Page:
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Earendil
22nd May 2006, 09:11 PM
So, I'm bored, and I'm writing this code for what is essentially minesweeper. Sure, I could just play the game, but whatever. I'm a nerd.

What's happening is this: I've got the main function where you can choose the dimensions, and how many mines you want. It then moves to a playgame function, where I'm writing the game. An array is initiated for the playing board, and then user is prompted to enter a position to check for a mine. The check function checks if the value in the array is 'm' or not. If it's m, it's supposed to return a value so that the program says you hit a mine. Otherwise, it returns the number of surrounding mines.

Now, I've only been tinkering with this today, so no comments on the efficiency/method/the fact part of the code is missing...As it is, I figure it should return the value 9 and end the game if I pick a mine. If not, it should print a 4.


#include <stdio.h>
#include <time.h>
#include <stdlib.h>
#define MAX 500

void playgame(int, int, int);
int check(int[][], int, int);
int count (int[][], int, int);

int main ()
{

int height,width,nummines;
char confirm;
srand(time(NULL));

printf("Welcome to minesweeper!\n");
redo:
printf("Please enter dimensions (height width): ");
scanf("%d %d",&height,&width);
printf("Please enter number of mines: ");
scanf("%d",&nummines);
printf("A %d x %d board with %d mines? Y/N? ",height,width,nummines);
fflush(stdin);
confirm=getchar();
if(confirm=='Y'||confirm=='y')
{
if(height*width<=nummines)
{
printf("Too many mines, please re-enter your data.\n");
goto redo;
}
else
{
printf("Alright, let's begin!\n");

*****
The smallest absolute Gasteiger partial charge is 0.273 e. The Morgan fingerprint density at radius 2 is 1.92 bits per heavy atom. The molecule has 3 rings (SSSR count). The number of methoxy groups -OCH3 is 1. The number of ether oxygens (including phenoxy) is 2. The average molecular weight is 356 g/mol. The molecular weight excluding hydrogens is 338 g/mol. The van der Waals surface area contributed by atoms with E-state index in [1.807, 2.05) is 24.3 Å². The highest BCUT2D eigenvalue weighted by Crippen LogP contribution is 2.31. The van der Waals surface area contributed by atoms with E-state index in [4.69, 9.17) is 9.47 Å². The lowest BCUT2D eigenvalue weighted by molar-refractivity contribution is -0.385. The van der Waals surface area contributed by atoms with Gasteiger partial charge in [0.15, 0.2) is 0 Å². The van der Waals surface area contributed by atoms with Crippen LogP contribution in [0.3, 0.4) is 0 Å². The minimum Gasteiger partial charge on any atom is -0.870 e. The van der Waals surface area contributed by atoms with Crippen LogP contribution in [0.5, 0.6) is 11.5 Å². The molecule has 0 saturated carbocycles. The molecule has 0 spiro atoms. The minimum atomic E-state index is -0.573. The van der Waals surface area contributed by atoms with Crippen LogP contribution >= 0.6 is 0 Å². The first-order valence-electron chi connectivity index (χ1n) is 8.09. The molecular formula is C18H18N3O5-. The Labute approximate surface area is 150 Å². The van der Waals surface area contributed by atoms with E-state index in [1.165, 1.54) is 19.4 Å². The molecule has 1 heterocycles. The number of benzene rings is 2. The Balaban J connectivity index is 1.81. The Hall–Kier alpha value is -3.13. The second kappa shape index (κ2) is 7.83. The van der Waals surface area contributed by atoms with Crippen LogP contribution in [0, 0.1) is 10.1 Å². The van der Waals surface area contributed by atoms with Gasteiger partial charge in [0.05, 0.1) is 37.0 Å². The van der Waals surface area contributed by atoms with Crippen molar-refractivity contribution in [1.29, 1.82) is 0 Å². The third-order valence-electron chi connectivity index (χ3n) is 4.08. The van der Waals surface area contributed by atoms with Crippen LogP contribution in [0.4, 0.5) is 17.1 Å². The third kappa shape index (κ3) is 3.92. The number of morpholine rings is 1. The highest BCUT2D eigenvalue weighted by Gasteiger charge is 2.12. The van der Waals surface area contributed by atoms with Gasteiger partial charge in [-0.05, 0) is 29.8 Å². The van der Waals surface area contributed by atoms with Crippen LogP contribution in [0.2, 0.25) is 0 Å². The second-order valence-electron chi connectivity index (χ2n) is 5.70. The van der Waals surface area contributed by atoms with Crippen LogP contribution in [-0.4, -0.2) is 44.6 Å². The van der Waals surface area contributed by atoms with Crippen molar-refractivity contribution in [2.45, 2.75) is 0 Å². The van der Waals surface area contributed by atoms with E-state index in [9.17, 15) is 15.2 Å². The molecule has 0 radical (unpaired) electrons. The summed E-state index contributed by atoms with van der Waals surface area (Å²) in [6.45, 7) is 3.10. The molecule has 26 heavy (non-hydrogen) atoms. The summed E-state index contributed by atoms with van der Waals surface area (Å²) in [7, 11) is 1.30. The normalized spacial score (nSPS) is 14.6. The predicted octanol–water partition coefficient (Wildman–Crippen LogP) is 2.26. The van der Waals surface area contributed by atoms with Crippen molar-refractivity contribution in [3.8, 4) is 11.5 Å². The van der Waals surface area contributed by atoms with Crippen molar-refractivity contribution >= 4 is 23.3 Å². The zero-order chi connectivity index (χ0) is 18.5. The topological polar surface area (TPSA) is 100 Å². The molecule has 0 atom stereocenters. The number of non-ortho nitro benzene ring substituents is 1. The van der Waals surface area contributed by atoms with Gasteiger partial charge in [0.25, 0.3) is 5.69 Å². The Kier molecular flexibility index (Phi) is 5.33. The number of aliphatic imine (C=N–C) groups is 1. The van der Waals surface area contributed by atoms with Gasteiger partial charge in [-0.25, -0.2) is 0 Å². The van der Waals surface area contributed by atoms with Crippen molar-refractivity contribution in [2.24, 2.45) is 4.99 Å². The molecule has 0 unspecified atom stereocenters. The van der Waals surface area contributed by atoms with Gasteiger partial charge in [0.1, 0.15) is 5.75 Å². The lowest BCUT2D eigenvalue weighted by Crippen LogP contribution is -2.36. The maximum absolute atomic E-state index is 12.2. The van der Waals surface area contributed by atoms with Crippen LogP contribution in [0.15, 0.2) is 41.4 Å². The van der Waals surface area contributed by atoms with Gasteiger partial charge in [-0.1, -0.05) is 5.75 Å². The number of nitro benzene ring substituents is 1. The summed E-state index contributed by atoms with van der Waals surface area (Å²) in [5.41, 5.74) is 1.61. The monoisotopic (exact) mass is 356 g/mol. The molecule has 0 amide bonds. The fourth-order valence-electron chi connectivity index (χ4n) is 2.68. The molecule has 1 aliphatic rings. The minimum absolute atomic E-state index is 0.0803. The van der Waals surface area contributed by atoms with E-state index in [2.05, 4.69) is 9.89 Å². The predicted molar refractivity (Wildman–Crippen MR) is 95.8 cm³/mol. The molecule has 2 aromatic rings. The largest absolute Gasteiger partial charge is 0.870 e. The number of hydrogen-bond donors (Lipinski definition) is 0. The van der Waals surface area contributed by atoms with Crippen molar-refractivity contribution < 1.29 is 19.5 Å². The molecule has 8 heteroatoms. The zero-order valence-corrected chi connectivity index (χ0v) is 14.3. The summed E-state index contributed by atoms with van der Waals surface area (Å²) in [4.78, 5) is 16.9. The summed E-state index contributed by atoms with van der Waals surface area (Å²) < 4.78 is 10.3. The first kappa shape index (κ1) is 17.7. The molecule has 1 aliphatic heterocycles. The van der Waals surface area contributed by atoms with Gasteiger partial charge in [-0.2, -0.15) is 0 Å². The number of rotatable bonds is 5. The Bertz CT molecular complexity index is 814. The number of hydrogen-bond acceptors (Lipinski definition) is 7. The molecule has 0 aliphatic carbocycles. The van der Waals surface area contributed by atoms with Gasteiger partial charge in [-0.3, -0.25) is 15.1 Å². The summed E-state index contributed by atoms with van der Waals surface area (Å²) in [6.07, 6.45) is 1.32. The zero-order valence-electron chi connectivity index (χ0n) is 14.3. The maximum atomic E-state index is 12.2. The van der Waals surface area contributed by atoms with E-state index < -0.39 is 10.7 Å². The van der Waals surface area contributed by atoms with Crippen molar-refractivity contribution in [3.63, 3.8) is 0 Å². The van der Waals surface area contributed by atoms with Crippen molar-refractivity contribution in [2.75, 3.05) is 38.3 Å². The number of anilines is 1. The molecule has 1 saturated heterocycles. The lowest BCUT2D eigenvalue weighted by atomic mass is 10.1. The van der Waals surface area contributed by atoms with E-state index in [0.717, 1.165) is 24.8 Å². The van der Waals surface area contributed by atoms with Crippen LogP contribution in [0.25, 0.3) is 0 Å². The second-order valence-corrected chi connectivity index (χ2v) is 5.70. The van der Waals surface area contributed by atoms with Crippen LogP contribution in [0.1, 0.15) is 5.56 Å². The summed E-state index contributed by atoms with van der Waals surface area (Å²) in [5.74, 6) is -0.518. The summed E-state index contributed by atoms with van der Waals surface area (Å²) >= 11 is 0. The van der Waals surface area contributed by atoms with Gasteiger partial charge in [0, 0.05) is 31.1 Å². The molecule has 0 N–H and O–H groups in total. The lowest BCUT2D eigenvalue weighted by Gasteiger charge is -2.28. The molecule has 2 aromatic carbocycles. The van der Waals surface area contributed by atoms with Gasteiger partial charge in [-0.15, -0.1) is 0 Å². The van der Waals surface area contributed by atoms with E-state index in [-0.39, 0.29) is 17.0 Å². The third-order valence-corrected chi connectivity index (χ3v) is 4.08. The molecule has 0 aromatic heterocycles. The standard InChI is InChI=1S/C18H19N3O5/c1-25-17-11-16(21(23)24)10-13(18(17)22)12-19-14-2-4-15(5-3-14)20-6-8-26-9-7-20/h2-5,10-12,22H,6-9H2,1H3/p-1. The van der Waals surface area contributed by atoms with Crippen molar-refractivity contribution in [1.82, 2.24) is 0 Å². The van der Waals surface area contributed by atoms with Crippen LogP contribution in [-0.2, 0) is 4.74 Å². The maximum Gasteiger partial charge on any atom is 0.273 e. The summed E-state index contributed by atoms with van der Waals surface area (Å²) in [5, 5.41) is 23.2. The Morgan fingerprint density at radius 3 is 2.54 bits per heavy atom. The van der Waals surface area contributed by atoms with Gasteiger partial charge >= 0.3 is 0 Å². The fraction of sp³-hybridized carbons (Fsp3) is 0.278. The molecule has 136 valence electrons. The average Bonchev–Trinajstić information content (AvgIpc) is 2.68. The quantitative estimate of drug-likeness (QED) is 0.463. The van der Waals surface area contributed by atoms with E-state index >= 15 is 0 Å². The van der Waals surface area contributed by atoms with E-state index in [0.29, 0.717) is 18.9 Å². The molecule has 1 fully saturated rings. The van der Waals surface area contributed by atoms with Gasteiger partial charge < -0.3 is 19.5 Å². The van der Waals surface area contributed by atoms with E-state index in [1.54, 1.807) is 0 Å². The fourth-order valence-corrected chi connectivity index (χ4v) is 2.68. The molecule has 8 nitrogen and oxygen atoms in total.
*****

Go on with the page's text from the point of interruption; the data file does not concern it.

//PLAY GAME
playgame(height,width,nummines);
}
}
else if (confirm=='N'||confirm=='n')
{
printf("\nPlease re-enter your data!\n");
goto redo;
}
else
printf("Invalid response, please try again.\n");



return 0;
}

void playgame(int height, int width, int nummines)
{
int array[height][width],guesses=0,checked;
int i,j,k,x,y;
int newline=width-1;
for(i=0;i<height;i++) //Display grid
{
for(j=0;j<width;j++)
{
array[i][j]='x';
printf("%c ",array[i][j]);
if(j==newline)
printf("\n");
}
}

k=0;
while(k<=nummines) //Place mines
{
if(array[rand()%(height)][rand()%(width)]=='x')
{
array[rand()%(height)][rand()%(width)]='m';
k++;
}
}

printf("\n"); //Spacer

while (guesses <= ( (height*width) - nummines ) )
{
printf("Enter a position to guess. ");
scanf("%d %d",&x,&y);
checked=check(array,x,y);
if(checked==9)
{
printf("You hit a mine! \n");
break;
}
else
{
printf("%d \n",checked);
guesses++;
}
}
//Call check function
/*

if checked = 9; You lose, break.

*/

}

int check (int array[][],int x,int y)
{
if (array[x][y]=='m')
return count(array,x,y);
else return 3;

}

int count (int array[][MAX],int x,int y)
{
return 4;
}


My problem arises here:


if (array[x][y]=='m')
return count(array,x,y);

The compiler gives me the message "C:\DOCUME~1\PAULHI~1\Desktop\PROGRA~1\MINESW~1:108 : arithmetic on pointer to an incomplete type"

I'm not sure what that means. I've tried changing variable names in case there was an addressing issue, using pointers instead of simple array notation, and testing that kind of statement in a simple function which seemed to work, although it's possible I misinterpreted the way the functions were interacting with the arrays and wrote a wrong tester program.

An explanation of why this isn't working would be great. I have the hunch it has something to do with addressing of arrays and I've tinkered too deeply into their magics with my scarce knowledge of the language...

When it comes to my own fun programs which I won't be using elsewhere, I'm usually lazy with documentation too. If you have a question about what I'm doing (I doubt that, it's fairly simple code), feel free to PM me or something.